On Humanitarian Law

The September 11 catastrophe, the invasion of the United States in Iraq and Afghanistan, the offensive attacks by Israeli Defence Forces on the Gaza strip and Lebanon, the bloody massacre of innocent civilians in the Southern Thailand, the recent atrocities in Ceylon ended with the death of the Liberation Tigers of Tamil Eelam’s (LTTE) leader, Velupillai Prabhakaran, bombings in Pakistan and India, bombings at the JW Marriott  and Ritz-Carlton Hotels in Jakarta, Indonesia and Colombian Civil War, are some instances, which relate to the Anti-terrorism and Humanitarian Law.

These catastrophes also have indeed tested the functions and roles of the rule of law, particularly in regard to the Anti-terrorism and Humanitarian laws, consisting of the international and domestic laws.

Indeed issues and challenges emanating from anti terrorism and humanitarian laws are still plaguing the worldwide governments. In Malaysia for example, in the earlier days of its formation, the people in Malaya (the then name for Peninsular Malaysia or the Malay States) and East Malaysia (Sabah and Sarawak) were facing grave challenges, i.e the communist subversive insurgent movements. In the result, many people lost life and a lot of money and facilities have been provided by the government to combat this illegal movement.

The unsettled issues and challenges relating to anti-terrorism and humanitarian law, have again questioned the relevancy and the efficacy of the modern international anti-terrorism and humanitarian laws, for example the Law of The Hague, referred as the law of war proper and the Law of Geneva or humanitarian law. Likewise are the domestic laws intending to curb terrorism such as the Internal Security Act of Malaysia (ISA), Malaysian Penal Code, UK Terrorism Act 2000, UK Prevention of Violence Act 1939, USA PATRIOT Act, Australian Anti-terrorism Act 2004, Belgium Anti-Terrorism Act 2003, Canadian Anti-Terrorism Act 2001, Indian Prevention of Terrorist Activities Act, and the New Zealand’s Terrorism Suppression Act 2002.   

As we have witnessed, for instance, in the invasion on Gaza, Palestine recently it seems  the war between two rivals, the Israel Defence Forces (IDF) and on the other hand the combatant HAMAS, did not spare any iota of mercy over the helpless quarters consisting of the Gazan Palestinian women, children, and the elderly people. Even doctors, ambulance, paramedical staff and medical facilities were killed and destroyed, in contravention with the Geneva Convention. There is no protection against their safety and security. In fact they represented the majority victims, as reported by the media. The thrown bombs and the triggered bullets could not differentiate between the combatants and the helpless civilians, especially women, children, and the elderly people.  Thus, it is not exaggeratedly to say that even of late, the law of the jungle and the policy of ‘who is might is right’ still prevail and matter.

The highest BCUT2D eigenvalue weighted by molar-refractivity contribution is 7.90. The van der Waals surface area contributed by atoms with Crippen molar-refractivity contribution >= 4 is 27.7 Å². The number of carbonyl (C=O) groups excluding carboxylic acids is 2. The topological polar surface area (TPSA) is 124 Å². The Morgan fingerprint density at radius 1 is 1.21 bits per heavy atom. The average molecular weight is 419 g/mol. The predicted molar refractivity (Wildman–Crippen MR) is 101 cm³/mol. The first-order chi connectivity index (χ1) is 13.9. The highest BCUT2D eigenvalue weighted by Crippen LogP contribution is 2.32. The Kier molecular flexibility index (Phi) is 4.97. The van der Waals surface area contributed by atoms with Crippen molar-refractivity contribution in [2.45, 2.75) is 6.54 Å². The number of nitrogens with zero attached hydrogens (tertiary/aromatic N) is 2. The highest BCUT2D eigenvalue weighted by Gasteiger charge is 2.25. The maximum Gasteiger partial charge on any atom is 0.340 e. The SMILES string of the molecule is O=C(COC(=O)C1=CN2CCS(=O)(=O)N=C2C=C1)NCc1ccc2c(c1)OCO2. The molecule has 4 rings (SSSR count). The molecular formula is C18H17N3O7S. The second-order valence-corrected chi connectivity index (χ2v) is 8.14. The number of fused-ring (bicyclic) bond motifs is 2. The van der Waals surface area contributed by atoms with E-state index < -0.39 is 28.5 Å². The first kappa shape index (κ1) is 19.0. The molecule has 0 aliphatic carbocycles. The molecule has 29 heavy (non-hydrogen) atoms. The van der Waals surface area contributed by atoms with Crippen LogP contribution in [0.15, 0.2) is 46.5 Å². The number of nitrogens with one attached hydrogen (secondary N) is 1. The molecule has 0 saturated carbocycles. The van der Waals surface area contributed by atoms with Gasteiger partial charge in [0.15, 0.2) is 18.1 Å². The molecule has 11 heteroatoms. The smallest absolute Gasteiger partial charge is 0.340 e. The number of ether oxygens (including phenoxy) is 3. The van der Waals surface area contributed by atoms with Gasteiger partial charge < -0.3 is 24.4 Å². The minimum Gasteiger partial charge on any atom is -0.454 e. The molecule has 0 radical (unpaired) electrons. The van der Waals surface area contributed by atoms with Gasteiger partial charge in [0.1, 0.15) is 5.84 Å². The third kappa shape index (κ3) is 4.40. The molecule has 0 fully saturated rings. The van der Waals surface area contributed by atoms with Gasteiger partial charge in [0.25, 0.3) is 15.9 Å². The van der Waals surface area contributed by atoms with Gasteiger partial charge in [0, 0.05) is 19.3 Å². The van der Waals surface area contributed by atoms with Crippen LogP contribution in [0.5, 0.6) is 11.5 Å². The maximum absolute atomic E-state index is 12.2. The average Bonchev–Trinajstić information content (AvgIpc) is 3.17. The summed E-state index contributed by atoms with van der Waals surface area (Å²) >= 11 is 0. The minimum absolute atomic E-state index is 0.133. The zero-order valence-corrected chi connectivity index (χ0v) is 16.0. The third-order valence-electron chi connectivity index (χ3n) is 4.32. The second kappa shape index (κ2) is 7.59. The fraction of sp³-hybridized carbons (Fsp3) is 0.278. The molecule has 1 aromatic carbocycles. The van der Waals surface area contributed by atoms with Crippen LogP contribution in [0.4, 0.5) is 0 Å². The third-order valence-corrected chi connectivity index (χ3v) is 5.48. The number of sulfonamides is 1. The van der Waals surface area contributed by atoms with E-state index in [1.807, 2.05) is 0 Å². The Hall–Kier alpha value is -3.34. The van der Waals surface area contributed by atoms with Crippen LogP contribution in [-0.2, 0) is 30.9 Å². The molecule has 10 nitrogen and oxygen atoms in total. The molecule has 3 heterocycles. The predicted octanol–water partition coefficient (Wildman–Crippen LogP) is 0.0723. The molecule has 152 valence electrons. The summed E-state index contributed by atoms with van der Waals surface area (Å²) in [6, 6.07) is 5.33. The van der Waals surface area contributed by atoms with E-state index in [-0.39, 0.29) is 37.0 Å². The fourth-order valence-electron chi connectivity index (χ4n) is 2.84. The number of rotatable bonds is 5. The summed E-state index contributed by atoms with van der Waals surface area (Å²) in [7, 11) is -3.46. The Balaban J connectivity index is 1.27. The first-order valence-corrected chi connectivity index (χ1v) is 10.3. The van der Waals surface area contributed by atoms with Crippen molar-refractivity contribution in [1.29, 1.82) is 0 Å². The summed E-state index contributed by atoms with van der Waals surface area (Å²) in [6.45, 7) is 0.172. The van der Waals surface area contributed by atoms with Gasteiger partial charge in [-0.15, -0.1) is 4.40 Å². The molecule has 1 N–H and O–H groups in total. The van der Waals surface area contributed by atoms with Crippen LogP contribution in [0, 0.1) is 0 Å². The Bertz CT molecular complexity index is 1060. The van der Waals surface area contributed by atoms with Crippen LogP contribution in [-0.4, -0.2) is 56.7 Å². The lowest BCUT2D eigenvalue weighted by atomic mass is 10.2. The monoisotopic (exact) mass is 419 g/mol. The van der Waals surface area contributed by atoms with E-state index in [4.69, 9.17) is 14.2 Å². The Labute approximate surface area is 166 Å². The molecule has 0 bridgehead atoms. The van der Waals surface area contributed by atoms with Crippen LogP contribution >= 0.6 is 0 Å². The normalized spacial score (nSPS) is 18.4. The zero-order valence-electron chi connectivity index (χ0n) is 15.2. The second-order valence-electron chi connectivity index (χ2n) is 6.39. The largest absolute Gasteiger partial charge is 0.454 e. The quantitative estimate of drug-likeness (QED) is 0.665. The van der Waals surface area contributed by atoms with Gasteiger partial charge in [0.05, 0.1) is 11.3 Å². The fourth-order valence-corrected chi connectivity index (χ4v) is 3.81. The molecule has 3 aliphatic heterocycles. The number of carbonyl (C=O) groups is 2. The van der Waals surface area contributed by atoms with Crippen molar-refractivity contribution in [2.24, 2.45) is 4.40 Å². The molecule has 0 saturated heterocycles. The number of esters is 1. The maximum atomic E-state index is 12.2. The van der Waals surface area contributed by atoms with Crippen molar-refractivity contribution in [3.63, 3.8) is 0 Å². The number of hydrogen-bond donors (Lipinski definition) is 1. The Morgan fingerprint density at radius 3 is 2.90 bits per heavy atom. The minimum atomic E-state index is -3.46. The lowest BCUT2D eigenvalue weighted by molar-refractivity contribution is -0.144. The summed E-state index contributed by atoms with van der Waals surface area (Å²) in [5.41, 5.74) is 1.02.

A question to ponder: How could we formulate the international laws and the domestic laws relating to anti-terrorism which can ‘balance’ the conflicting and diverse interests such as the need to punish terrorists and their terrorism acts and, on the other hand, the necessity to observe the human rights and civil liberty concepts as well as democratic values propounded by the international laws, conventions and the domestic laws? The anti-terrorism laws should be effective yet at the same time, it must also observe the human rights and civil liberty rights. The harshness and arbitrariness of the current anti-terrorism law practices by many parts of the world includes prolonged and incommunicado detention without judicial review or detention without trial served as preventive detention; risk of subjecting to torture during the transfer, return and extradition of people between or within countries, and the adoption of security measures that restrain the rights or freedoms of citizens and breach principles of non-discrimination. This harshness must be balanced with humanitarian values, i.e the humanitarian laws, principles of human rights and democratic process.

Should these laws, the current law of war proper and humanitarian concepts, consisting of the international law and domestic laws, be thrown into the rubbish bin for they seems are yet fully capable of protecting the fundamental human rights of the people at large at the expense of combating terrorism? Or should the laws viz the anti-terrorism laws and humanitarian laws be effectively revamped to meet the contemporary needs and necessities and above all to remain relevant and suitable at all time? Alternatively, should we have a monitoring and supervisory body who can ensure that the rule of law as propounded under the humanitarian laws are observed by the affected countries in facing the challenges of terrorisms? Should this body be given a power and authority to enforce humanitarian laws?


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